noun, plural com·mu·ni·ties.
- communist manifesto,
- communist party,
- community antenna television,
- community association,
- community card,
- community care,
- community center
Origin of community
noun plural -ties
- the people living in one locality
- the locality in which they live
- (as modifier)community spirit
Word Origin for community
late 14c., from Old French comunité "community, commonness, everybody" (Modern French communauté), from Latin communitatem (nominative communitas) "community, society, fellowship, friendly intercourse; courtesy, condescension, affability," from communis "common, public, general, shared by all or many," (see common (adj.)). Latin communitatem "was merely a noun of quality ... meaning 'fellowship, community of relations or feelings,' but in med.L. it was, like universitas, used concretely in the sense of 'a body of fellows or fellow-townsmen' " [OED].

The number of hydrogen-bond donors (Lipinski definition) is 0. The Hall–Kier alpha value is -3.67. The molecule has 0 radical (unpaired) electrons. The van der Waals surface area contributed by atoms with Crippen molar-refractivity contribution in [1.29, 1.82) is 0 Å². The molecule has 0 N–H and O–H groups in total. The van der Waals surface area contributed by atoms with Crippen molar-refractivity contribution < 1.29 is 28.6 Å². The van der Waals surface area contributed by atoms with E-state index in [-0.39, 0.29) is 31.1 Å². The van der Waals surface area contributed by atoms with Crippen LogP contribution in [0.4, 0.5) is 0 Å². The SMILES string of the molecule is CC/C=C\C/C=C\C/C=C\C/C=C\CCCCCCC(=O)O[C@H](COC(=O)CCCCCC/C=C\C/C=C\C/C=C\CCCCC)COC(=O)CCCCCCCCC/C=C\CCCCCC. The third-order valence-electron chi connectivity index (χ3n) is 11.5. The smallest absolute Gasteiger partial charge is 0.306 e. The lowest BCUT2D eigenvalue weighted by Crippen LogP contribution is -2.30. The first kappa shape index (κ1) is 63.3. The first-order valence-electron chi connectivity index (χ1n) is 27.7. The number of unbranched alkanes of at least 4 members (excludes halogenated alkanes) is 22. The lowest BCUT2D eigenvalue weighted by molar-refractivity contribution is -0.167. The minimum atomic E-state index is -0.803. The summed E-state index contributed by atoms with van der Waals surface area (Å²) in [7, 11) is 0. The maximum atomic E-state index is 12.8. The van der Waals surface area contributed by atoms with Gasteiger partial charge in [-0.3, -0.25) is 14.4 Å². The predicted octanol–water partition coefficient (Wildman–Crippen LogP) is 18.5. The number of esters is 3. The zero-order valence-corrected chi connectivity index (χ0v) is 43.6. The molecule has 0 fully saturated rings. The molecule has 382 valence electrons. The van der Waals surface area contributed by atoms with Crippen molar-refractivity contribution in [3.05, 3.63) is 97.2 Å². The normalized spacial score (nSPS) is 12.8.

An Old English word for "community" was gemænscipe "community, fellowship, union, common ownership," from mæne "common, public, general," probably composed from the same PIE roots as communis. Community service as a criminal sentence is recorded from 1972, American English. Community college is recorded from 1959.